It wasn’t a sit-in, but House Democrats on Thursday resumed their floor protest to demand votes on bills to combat gun violence.
Republican leaders, meanwhile, struggled to find enough GOP support for legislation they have promoted as a response to last month’s mass shooting in Orlando.
Starting slightly before 1 p.m., Democrats lined up by the dozens on the floor for about 90 minutes, requesting to bring up a bill to expand background checks. As they did, each held up the photograph of a victim of gun violence, noting that their request was to “honor the memory” of an individual “who never received a moment of silence on the House floor.”
The display was a continuation of a demonstration that began Thursday morning, when several Democrats held up similar pictures of victims as Rep. Seth Moulton (D-Mass.) read their names and ages, continuing even after the GOP gaveled the House into a recess.
The Democrats’ latest effort to highlight their anger over a lack of congressional response to recent gun incidents comes as House Republicans explore options for punishing members who participated in last month’s 26-hour sit-in, during which Democrats shouted pro-gun-control slogans on the floor, hung signs from podiums and used smartphones to live-stream the protest. Democrats are pushing Republicans to hold votes on measures that would prevent suspected terrorists from obtaining firearms and expand mandatory background checks for gun sales.
“Every option is on the table,” House Speaker Paul D. Ryan (R-Wis.) told reporters Thursday with regard to punishing Democratic protesters he accused of trying to turn the House floor into a “partisan war zone.”
Republican leaders are having trouble finding enough votes for their own gun and counterterrorism measure due to opposition from the House Freedom Caucus, a group of roughly 40 conservative lawmakers.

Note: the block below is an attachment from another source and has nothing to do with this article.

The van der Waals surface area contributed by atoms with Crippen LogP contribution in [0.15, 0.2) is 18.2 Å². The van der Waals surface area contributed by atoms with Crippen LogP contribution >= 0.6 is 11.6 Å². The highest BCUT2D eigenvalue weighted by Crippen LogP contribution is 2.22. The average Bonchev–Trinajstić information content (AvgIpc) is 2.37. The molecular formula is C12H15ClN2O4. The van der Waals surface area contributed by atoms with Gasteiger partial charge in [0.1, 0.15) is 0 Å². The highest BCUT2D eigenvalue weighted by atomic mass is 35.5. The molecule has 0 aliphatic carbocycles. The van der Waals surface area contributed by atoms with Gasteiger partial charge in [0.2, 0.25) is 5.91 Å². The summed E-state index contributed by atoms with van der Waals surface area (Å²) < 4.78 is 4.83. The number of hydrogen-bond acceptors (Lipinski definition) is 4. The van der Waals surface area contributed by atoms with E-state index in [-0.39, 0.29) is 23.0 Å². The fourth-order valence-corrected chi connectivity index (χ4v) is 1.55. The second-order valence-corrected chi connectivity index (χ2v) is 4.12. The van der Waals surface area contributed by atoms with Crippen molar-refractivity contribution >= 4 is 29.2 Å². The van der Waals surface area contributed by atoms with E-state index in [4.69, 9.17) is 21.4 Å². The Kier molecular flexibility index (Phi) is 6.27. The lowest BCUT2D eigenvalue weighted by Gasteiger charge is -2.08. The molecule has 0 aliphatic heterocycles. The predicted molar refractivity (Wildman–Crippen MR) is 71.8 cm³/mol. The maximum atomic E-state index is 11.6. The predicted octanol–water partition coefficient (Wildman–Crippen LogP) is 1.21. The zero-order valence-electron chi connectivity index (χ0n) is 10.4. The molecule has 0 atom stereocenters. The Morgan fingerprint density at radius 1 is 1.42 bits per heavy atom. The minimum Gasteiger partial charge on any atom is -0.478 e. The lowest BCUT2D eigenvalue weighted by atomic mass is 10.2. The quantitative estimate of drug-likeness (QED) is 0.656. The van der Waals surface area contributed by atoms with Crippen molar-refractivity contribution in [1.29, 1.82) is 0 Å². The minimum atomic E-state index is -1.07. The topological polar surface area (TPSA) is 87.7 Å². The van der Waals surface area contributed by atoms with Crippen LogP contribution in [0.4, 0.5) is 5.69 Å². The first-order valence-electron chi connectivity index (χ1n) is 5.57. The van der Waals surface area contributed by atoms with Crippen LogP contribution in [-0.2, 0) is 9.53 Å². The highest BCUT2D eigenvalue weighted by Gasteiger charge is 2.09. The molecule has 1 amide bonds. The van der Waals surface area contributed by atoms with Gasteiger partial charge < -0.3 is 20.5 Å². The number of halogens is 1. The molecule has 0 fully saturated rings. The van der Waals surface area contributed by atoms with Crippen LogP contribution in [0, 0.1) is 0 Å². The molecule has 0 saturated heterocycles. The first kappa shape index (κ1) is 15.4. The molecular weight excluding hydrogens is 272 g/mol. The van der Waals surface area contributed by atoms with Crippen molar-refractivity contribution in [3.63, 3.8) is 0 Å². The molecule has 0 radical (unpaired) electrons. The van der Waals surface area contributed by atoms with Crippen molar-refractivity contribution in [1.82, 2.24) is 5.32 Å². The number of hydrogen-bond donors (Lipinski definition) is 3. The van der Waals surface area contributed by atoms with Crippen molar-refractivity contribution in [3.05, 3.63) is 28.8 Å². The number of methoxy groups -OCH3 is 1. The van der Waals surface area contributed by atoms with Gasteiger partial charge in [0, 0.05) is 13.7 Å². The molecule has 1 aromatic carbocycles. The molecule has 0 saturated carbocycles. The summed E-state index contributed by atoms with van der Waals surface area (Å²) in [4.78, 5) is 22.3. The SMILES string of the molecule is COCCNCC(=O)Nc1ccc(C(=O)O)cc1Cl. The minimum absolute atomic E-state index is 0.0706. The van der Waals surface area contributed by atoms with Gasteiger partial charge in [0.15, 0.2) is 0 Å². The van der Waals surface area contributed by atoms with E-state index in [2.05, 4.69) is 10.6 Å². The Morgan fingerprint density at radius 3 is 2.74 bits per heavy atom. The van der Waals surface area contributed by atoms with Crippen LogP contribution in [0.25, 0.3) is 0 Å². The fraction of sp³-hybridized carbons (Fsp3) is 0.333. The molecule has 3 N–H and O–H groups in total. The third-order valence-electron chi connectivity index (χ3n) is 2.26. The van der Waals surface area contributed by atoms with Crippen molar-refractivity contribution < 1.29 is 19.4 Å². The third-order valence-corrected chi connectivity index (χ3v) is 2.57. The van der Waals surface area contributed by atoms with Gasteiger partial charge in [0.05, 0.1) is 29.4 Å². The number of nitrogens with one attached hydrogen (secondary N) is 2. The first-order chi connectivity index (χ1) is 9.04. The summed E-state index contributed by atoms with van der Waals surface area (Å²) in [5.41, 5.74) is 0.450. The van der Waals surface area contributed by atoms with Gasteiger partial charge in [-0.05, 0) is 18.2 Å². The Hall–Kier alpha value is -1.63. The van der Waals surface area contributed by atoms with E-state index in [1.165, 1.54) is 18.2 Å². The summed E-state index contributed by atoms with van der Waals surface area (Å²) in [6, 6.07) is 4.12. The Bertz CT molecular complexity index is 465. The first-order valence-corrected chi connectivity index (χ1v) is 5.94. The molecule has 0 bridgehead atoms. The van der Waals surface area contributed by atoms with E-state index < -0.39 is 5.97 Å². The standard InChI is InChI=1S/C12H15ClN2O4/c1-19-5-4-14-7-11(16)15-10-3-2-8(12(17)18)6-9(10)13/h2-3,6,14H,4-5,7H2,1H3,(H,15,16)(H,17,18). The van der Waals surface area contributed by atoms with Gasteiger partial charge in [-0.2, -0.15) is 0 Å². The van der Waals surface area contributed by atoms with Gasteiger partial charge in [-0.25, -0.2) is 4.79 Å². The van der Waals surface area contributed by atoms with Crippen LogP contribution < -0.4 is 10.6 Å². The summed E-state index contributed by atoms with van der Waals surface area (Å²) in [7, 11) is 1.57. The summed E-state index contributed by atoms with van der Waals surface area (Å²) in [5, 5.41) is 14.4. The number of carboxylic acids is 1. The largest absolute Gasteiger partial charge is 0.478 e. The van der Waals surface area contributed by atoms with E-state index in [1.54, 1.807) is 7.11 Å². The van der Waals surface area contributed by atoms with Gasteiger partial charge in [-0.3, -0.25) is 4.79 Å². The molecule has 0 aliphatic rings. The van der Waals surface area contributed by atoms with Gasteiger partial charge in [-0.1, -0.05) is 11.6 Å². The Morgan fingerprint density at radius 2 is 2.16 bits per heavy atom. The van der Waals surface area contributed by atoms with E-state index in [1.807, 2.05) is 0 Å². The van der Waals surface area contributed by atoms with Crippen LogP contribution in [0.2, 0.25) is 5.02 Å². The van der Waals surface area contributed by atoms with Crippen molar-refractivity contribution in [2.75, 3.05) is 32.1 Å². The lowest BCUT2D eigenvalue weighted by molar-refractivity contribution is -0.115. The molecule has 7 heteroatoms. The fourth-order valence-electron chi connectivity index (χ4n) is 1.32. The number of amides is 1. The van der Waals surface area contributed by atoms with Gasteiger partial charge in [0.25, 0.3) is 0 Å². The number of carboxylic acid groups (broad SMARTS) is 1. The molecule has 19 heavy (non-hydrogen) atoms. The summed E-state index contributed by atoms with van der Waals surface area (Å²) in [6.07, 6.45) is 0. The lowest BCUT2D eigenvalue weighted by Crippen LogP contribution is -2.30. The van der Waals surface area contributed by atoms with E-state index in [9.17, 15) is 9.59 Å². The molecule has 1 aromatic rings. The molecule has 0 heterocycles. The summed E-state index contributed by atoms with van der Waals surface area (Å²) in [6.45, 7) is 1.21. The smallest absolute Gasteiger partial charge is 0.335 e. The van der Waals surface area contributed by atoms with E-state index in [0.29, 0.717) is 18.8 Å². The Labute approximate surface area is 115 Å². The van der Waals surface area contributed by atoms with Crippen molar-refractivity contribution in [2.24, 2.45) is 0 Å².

Leaders had hoped to vote this week on legislation that includes a Republican-sponsored measure to limit gun sales to suspected terrorists if the government can prove within three business days that there is probable cause to prohibit the transaction. The proposal has the approval of the National Rifle Association and Democrats oppose it as unworkable in practice.
But on Thursday, Ryan said he didn’t know when the legislative package would receive a vote.
“We want to get this terrorism legislation right,” Ryan said. “We’re not going to rush it, we’re going to get it right, and that’s what we’re working on with our members.”
GOP conservatives object to the bill over a host of issues, including whether it does enough to protect the rights of gun owners and because leaders wanted to bring it directly to the floor without giving members a chance to put their mark on the proposal through the committee process.
Some conservatives said they believe that any gun vote is too much of a nod to the political firestorm Democrats whipped up last month when they staged their sit-in.
If someone “is a suspected terrorist and we have evidence… that person should either be in jail or out of the country,” argued Rep. Dave Brat (R-Va.), a member of the House Freedom Caucus. “The gun issue is secondary, and shows it’s political.”
Rep. Matt Salmon (R-Ariz.), another member of the Freedom Caucus, said Ryan told GOP members Wednesday “that there are members that need to have this vote” on the counter-terrorism package, a likely nod to representatives in swing districts where gun control might come up as an election issue.
Many of conservatives are also clamoring for Ryan to take action against House Democrats for their sit-in.
“He’s not the kind that pursues retribution, but I think he has to pursue order,” Salmon said of Ryan. He added that the speaker “has shown time and time again” — including “with some of us that have not played so nicely within our conference,” that doing so is against his nature.
Ryan said he met with the sergeant-at-arms and the House Parliamentarian to discuss potential responses, out of concern the sit-in would set a bad precedent.
“We want to make sure we establish the right precedents,” Ryan said.
House Minority Leader Nancy Pelosi (D-Calif.) scoffed at the idea Ryan might try to punish Democrats, inviting him to “make my day.”
“What are they going to do, investigate John Lewis for sitting on the floor of the House?” Pelosi said, referring to the Georgia congressman and civil rights icon who led the floor protest. “I don’t think so. But it would interesting to see.”
“Members use technology on the floor all the time,” Pelosi added, questioning how Republicans would censure them for using devices already allowed on the House floor. She added that she was “very proud of our members.”
Still, House Democrats clung very closely to official procedure during Thursday’s demonstration.
“We’re not asking for a lot, we’re asking for a vote,” said Rep. Mike Thompson (D-Calif.), who chairs the House’s task force on gun violence prevention, citing statistics about the House’s recent gun violence work: “Thirty moments of silence on the floor of this house. Zero votes to protect the people we represent.”